You want the screwdriver bits that have a tapered square shank,
designed to be used directly in a bit brace. I've seen them in slotted
and Phillips, but never Posidrive. Stanley, Irwin, Millers Falls are
That said, though, I couldn't find them in any recent catalogs. They
may have been discontinued. Perhaps eBay or one of the antique tool
sellers will be your best source.
I'd stay away from the adapters that take the 1/4" hex bits. They are
OK for smaller screws, but the hex bits just aren't up to the larger
ones. Which are the ones you want the bit brace for.
"Tim W" wrote:
>Reading an old book on boatbuilding, the writer says the _best_ tool for
>removing old corroded screws, or any tricky screwing operation is a
>screwdriver bit in an old brace (brace & bit cranked hand drill thing).
>Sounds like just what I need, but a quick search reveals no source.
If you are going to screw around with a wood boat, J/D will become a
Tim W (in vAtUf.23261$ firstname.lastname@example.org) said:
| Reading an old book on boatbuilding, the writer says the _best_
| tool for removing old corroded screws, or any tricky screwing
| operation is a screwdriver bit in an old brace (brace & bit cranked
| hand drill thing). Sounds like just what I need, but a quick search
| reveals no source. Were these items once manufactured? Are they
| still available? Posi also? in the uk? with the old square section
| tapered shank for locking into the chuck of the brace? Or can the
| brace be adapted to take a hexagonal shanked bit?
I chucked up a magnetic hex bit holder in an old brace and use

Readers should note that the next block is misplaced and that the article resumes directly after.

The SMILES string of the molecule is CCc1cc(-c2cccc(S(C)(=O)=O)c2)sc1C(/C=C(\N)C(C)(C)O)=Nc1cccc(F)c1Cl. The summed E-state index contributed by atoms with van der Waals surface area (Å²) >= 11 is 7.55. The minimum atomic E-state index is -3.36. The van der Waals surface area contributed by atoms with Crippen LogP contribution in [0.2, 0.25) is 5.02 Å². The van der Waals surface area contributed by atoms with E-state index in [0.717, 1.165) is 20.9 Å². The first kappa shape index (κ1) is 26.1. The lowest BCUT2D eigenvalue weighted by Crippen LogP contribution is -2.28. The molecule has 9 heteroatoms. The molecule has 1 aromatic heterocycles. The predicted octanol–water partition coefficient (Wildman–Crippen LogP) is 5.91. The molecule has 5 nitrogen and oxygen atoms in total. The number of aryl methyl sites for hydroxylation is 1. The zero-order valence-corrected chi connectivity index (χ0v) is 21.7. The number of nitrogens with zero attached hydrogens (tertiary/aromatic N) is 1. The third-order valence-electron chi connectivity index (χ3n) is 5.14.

inexpensive hex-shanked screwdriver bits. I use mine almost
exclusively for square drive wood screws; but would expect that this
lash-up would work well for any type of screw.
DeSoto, Iowa USA
There's a lot to be said for that - at least for slotted screws. I also
still use mine for drilling big holes with spade bits - I like the
controllability as it breaks through.
yes, Draper still make them. Maybe Stanley / Record too.
I'd suggest getting an old one though, and certainly avoiding the
Draper. If the steel rod of the frame is too thin, then they become
springy. If you're putting a lot of force onto the end button to hold it
into a screw slot then they bounce up and down uncontrollably.
You also want an old one with a wooden handle, not moulded plastic with
a seam line across the middle.
Best of all is perhaps a "joist brace", which has a short body and a
single side handle. It's intended for use between floor joists, but it
also has less spring to it, a shorter distance between tool and rear pad
handle and just as much torque.
The older antique braces had button locking to hold the bits, which is
why old bits have a notch filed in their square tapered shank. Later and
modern ones have a two jaw tapered chuck. This will _not_ grip a
parallel sided drill bit. You also need to get a good screwdriver bit to
fit it, and although pozidrive bits do exist, they're hard to find.
You also want a brace with a good quality lockable ratchet. I'd suggest
40-50 year old Stanley kit off eBay.
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